Malcolm Gladwell, remember him? He has a podcast now. What’s a podcast? Are you for real? Anyway, the point is that the wild-haired author of pop sociology bestsellers such as Blink, What the Dog Saw, Outliers, and Tipping Point is now doing radio-on-demand and he’s damn good at it, too.
He has released five of the 10 episodes for this season. I listened to all them last night and boy, was I transported to places I’d never been!
The series reviews history because, as a species, we are unfortunately forgetful and often repeat mistakes of the past, especially the really terrible ones.
Gladwell argues in his exemplary narratives that sometimes we have to look back again to take the right lessons from the events of yesteryears. This is how the future can make more sense to us, he says. And this is why he calls his podcast Revisionist History.
I love, love, love it. Bursting with high-end production values (mood-setting accompanying music, vivid sound effects, and perfect tone of voice), the series makes radio on demand a joy. Even though it’s history, it doesn’t in any way, shape, or form sound boring.
Take The Lady Vanishes, for instance. This episode is about Moral Licensing. It’s how people do a singular good deed and use that as an excuse to become evil. For example, Germany once celebrated a gifted Jewish philosopher, Moses Mendelssohn, for being so uniquely intelligent (and an “un-Jewish Jew”) but turned around and banished hundreds of other Jews from Berlin.
And in England in 1874, the Royal Academy of Arts, a secretive old boy’s club, allowed one woman into its circle. The woman, Elizabeth Thompson, was an impossibly gifted artist whose painting, the Roll Call, became the breakout star of the academy’s show that year. After the exhibition, Roll Call toured London, with lines of people extending down the streets to see it. It was as if the people were queueing for the new iPhone.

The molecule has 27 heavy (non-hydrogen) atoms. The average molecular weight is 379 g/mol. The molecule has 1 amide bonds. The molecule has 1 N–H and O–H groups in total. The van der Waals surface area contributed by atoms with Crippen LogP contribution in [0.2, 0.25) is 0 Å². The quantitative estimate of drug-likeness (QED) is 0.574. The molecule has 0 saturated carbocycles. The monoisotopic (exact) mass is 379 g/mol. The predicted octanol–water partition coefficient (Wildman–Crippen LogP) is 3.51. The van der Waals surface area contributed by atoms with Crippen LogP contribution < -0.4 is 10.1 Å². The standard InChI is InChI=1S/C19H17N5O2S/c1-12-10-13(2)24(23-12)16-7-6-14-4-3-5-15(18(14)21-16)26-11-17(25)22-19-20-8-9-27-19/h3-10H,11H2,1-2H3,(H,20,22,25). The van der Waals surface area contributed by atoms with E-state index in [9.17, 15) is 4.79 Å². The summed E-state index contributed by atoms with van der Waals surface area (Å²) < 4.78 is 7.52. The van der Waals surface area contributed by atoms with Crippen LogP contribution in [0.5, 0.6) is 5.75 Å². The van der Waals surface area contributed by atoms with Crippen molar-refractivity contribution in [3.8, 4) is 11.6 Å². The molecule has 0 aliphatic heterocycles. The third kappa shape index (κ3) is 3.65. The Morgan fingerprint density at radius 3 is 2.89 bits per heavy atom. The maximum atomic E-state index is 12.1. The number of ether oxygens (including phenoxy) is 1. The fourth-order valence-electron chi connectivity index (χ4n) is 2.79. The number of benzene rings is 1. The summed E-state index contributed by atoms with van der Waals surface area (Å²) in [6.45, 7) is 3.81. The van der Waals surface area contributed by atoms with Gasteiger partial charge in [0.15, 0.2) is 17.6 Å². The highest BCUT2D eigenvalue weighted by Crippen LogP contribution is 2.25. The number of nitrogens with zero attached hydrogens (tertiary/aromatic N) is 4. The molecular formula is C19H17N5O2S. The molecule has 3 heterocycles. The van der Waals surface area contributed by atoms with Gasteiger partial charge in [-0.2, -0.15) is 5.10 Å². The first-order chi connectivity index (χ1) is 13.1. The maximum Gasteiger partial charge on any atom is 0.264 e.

Queen Victoria ended up acquiring the painting after winning a severe bidding contest. But that was the closest Ms Thompson ever got to becoming a member of the Royal Academy. The next year, they hung her entry in an obscure section of the building, way beyond eye level, even though the painting was equally phenomenal and could have become sensational as well. As a final gift to her, the RA crafted a rule to limit the privileges of women who may eventually join the evil society called the Royal Academy.
There are more sinister examples of Moral Licensing if you look around.
Another episode of Revisionist History tells the fascinating story of two highly respected American experts who looked at the same research findings and made different conclusions. The powers that be chose to go with the conclusion more convenient for them, one that bolstered their preconceived notions. That conclusion cost the United States a lot of lives, and billions of dollars in the ill-conceived Vietnam War. It’s ridiculous when you think about it, because the US did the exact same thing when it invaded Iraq in 2003.
Being thoroughly researched is a plus for Revisionist History and its distinctive quality also helps the cause of the podcast as medium for expression in the mobile app age. Like Serial before it, Revisionist History will bring new converts to what some now describe as the new indie records.
Imagine yourself after hours, plugged in with your earphones, listening to a soft-spoken Gladwell as he paints a lifelike picture with words, of times past, lessons missed, and opportunities yet to be discovered. You’ve got to check out some podcasts; it’s a whole different world out there.